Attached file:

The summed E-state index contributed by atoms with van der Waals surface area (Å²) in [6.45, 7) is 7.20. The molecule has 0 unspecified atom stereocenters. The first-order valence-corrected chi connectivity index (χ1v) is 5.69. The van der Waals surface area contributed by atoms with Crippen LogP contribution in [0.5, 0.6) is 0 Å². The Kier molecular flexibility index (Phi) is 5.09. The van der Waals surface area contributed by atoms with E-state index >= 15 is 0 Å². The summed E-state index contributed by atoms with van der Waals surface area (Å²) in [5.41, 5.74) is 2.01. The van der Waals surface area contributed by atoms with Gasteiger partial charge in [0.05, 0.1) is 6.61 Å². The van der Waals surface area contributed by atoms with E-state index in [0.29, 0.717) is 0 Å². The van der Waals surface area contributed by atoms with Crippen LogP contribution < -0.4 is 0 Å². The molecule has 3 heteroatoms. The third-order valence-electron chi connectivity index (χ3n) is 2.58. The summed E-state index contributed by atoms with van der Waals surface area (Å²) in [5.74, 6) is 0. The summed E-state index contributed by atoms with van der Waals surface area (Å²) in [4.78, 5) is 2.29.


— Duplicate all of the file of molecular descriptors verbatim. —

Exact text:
The summed E-state index contributed by atoms with van der Waals surface area (Å²) in [6.45, 7) is 7.20. The molecule has 0 unspecified atom stereocenters. The first-order valence-corrected chi connectivity index (χ1v) is 5.69. The van der Waals surface area contributed by atoms with Crippen LogP contribution in [0.5, 0.6) is 0 Å². The Kier molecular flexibility index (Phi) is 5.09. The van der Waals surface area contributed by atoms with E-state index >= 15 is 0 Å². The summed E-state index contributed by atoms with van der Waals surface area (Å²) in [5.41, 5.74) is 2.01. The van der Waals surface area contributed by atoms with Gasteiger partial charge in [0.05, 0.1) is 6.61 Å². The van der Waals surface area contributed by atoms with E-state index in [0.29, 0.717) is 0 Å². The van der Waals surface area contributed by atoms with Crippen LogP contribution < -0.4 is 0 Å². The molecule has 3 heteroatoms. The third-order valence-electron chi connectivity index (χ3n) is 2.58. The summed E-state index contributed by atoms with van der Waals surface area (Å²) in [5.74, 6) is 0. The summed E-state index contributed by atoms with van der Waals surface area (Å²) in [4.78, 5) is 2.29.